It should be noted that any suitable reinforcing material may optionally be employed. Suitable reinforcing materials include, without limitation, those ceramic systems based upon silicon (Si), aluminum (Al), magnesium (Mg), titanium (Ti), or mixtures thereof. However, one skilled in the art will appreciate that a number of other suitable reinforcing materials exist including, without limitation, carbides, oxides and nitrides, as well as those materials containing boron or carbon. Preferably, the reinforcement material is based upon ceramic systems including SiO2, SiC, Al2 O3, Al2 O3 -SiO2, MgO-Al2 O3 -SiO2 and mixtures thereof. Preferred types of preforms include continuous fiber preforms (such as DuPont's FP), chopped fibers, mat fibers (i.e., materials having aspect ratios of greater than about 20, and preferably greater than 100), fibers spun from a viscous melt, fiber whiskers (i.e., materials having aspect ratios of less than 20) sponges, extruded body preforms, and preforms that comprise mixtures or hybrids of the above types of preforms. It is preferred that the ceramic reinforcement material provided in these preforms be based upon silicon, aluminum, or mixtures thereof.

It should be noted that the fibers in the preform 10 are preferably packed in a slight compression so that subsequent expansion upon binder burnout will fix the preform in the mold. Other preferred preforms that can be employed include a foam preform, which is a monolithic ceramic body in the form of a reticulated foam; and a chopped fiber mat preform, which is an aggregate of randomly oriented fine ceramic fibers or reinforcement composed of bonded whiskers or particulates. Because of the increased potential for forming complicated shapes obtained with these latter preforms, it is also possible to form complex parts by combining some or all of the above types of preforms into a single preform, i.e., mixtures of different types of preforms may be employed.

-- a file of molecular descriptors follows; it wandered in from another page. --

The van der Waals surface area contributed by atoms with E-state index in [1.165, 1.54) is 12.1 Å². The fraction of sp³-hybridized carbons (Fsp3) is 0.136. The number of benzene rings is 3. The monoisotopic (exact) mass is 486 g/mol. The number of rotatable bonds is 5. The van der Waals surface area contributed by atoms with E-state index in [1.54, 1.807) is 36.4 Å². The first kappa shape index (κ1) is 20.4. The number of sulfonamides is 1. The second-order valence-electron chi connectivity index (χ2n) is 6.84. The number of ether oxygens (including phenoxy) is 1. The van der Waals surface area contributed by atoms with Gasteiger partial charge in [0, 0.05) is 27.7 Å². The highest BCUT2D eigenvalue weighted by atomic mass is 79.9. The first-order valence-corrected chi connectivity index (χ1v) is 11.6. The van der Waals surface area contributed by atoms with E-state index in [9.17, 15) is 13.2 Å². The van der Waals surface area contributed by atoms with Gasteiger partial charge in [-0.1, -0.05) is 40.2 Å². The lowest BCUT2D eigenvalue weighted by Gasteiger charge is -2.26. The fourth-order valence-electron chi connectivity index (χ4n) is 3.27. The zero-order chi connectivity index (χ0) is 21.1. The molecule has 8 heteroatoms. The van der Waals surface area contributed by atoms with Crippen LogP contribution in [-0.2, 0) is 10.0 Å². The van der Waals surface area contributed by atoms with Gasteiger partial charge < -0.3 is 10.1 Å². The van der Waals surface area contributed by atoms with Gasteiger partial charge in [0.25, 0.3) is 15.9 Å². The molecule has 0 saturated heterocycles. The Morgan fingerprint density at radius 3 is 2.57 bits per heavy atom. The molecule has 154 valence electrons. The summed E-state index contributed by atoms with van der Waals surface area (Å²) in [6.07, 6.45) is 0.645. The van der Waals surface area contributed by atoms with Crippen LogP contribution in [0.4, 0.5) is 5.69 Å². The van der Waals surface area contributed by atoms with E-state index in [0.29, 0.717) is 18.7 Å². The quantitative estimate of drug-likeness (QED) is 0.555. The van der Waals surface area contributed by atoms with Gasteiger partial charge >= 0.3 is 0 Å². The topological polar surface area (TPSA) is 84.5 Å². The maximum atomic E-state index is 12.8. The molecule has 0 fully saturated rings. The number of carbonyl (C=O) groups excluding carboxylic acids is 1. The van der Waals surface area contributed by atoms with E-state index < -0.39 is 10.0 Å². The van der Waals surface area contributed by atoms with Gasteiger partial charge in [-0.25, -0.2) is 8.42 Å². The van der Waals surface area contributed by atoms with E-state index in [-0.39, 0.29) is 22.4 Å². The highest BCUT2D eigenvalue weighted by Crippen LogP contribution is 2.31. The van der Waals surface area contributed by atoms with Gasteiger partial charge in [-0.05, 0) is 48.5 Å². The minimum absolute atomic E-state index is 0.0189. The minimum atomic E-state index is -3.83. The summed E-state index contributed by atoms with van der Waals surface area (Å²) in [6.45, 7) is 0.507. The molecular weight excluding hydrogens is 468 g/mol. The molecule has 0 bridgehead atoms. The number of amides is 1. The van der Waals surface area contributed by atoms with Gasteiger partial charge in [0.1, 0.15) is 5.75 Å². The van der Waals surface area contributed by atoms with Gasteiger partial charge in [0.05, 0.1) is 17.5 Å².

Turning now to FIG. 2, an investment casting mold 12 having a cavity 14, and an opening for pouring 16, is formed using known methods, to house the alumina fibers of the preform 10 during casting. The preferred mold for the present invention should be made from a suitable fine grain ceramic material so that the resulting mold is substantially gas tight. Suitable materials include alumina (Al2 O3), silica (SiO2), zircon (ZrO2 -SiO2), and mullite (Al2 O3 -SiO2).

When the mold is formed, a wash coat is first applied to the preform "pattern". This coat, which is preferably composed of, but not limited to, stabilized zirconia or magnesia, serves to reduce vigorous reactions between the liquid metal and the mold material which might occur upon casting. Other suitable wash coat materials include Al2 O3, SiO2, ZrO2 -SiO2, and zirconia (ZrO2).

As shown in FIG. 2 the preform 10 is used as a pattern for fabrication of the mold cavity 4. The mold 12 containing the preform 10 is then subjected to a temperature in the range of about 400 F. to about 1,800 F. to melt and subsequently burn out the wax from the preform. Upon having burned the wax out, the fibers should expand slightly to substantially fill the mold cavity 14. One skilled in the art will appreciate that for embodiments employing a rigid preform, such as reticulated ceramic foam, design provisions may be incorporated in the preform shape to assure retention of the preform in the mold following steps of wax removal.